This year’s Wisden Almanack includes a piece that I wrote for its ‘Cricket Round The World’ section, about Uzbekistan’s first ever cricket tournament.
It’s been a highlight of my year to write about two things that fascinate me – cricket and the post-Soviet republics – in a book alongside my favourite writers; Wisden 2014 has essays by Gideon Haigh, Ed Smith and its editor Lawrence Booth.
The latest Cricket Round The World comes from Colombia, Hungary, Iran, Nauru and Japan, as well as Uzbekistan and other places. To find out about the games in Tashkent, just send me an email.
There is a now a book of memorable past CRTW stories – Elk Stopped Play.
Also: From Russia With Stumps – my tale of creating London’s Eastern European cricket team.
You can support a children’s charity in Central Asia that I am involved with, HealthProm, by sponsoring me in a 10km run.
Read my travel guide to the city of Kazan – the capital of the republic of Tatarstan in central Russia – in The Calvert Journal.
“Created by Tatars, evolved by khans, tsars and Russians, and invigorated by cosmopolitan leaders over the last ten years to attract visitors from near and far; it would be passé to describe the centre of Tatarstan as a “melting pot”, were that not the meaning of Qazan, the word the Tatars chose for their town. Distant and accessible, Russian and Muslim, with spotless avenues and open spaces to complement its cultural credentials, Kazan is a treat to explore…”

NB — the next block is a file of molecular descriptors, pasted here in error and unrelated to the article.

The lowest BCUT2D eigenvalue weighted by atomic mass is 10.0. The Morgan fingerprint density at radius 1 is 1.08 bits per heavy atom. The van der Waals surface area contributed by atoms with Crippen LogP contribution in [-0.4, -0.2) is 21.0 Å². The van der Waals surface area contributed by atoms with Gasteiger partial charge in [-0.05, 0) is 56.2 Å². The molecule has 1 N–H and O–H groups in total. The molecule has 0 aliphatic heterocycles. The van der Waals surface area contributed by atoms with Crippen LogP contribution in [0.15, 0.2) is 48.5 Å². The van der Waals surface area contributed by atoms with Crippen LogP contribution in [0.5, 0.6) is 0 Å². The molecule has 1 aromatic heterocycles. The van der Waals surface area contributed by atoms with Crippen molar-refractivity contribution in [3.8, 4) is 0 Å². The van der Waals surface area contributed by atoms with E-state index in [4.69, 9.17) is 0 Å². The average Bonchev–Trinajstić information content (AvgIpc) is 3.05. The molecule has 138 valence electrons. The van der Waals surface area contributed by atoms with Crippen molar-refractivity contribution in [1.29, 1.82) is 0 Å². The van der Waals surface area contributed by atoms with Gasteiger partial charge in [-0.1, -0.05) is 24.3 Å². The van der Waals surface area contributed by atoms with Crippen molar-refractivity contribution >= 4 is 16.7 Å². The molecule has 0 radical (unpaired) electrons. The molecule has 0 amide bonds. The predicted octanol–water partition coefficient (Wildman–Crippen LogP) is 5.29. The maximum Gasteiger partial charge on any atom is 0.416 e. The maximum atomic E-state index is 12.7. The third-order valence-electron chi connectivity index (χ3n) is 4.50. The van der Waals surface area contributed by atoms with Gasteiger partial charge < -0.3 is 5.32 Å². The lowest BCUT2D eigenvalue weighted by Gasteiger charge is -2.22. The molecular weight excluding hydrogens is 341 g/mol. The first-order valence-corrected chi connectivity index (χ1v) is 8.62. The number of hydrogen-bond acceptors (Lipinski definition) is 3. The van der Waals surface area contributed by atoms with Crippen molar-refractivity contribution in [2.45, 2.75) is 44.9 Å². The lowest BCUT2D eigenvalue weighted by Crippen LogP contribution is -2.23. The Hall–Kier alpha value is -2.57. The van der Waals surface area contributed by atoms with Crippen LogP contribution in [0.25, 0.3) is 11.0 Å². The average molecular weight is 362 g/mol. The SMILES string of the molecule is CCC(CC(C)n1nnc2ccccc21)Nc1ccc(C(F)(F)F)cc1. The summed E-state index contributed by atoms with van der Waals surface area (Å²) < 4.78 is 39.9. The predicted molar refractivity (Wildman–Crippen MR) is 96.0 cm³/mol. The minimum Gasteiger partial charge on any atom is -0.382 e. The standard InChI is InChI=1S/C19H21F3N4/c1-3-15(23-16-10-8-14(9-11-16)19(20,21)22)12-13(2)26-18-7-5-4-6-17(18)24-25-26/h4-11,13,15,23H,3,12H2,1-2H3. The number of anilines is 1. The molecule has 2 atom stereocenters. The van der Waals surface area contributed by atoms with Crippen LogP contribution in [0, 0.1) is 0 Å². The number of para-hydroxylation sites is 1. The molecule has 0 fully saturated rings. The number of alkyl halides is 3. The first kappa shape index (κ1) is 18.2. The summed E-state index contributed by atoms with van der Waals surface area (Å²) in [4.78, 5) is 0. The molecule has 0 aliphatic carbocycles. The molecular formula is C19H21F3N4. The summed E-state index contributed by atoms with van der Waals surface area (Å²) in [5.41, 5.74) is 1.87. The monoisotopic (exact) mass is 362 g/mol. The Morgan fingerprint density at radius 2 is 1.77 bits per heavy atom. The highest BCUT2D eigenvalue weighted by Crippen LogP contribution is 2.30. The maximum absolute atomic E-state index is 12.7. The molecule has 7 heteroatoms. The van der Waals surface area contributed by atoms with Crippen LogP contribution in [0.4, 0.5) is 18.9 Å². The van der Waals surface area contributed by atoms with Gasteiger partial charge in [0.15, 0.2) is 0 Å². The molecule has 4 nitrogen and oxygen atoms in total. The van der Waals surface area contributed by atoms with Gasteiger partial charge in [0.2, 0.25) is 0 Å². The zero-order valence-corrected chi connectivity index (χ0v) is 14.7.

Please follow the link to read my story “My Golden Ones” – about a bus journey between the towns of Kemer, Antalya, Denizli and Pamukkale in southern Turkey – on the Caravanistan Silk Road travel blog.
> My photographs from Turkey can be found in my photo sets.
Captaining a team to second-last place in an indoor cricket tournament is an unlikely thing to take pride in, even when your sporting CV is as modest as mine. But then, the colleagues that answered my call to play in our company’s 8-a-side cup this autumn were the unlikeliest of cricketers.
I had a month to teach three Russians, a Ukrainian, a Bulgarian, a Slovenian and a Vietnamese – four lads and three ladies, none of whom had ever played before – how to bat, bowl and field. Finding time to practice together was difficult (I am surely the first captain to cancel a net because my best bowler was in Magnitogorsk), but three lunchtimes a week I took a Kwik Cricket set to London’s Regent’s Park, and made everyone try each of the skills. My teammates’ enthusiasm never wilted: anglophiles all, they threw themselves into the challenge of a complicated English game.
The plain text version of my article “Going For Gold: The London 2012 Olympic Games” is copied below – but please follow the link to read the full version in the July 2012 issue of Ukraine International Airlines’ Panorama magazine, with photographs, additional information and useful links.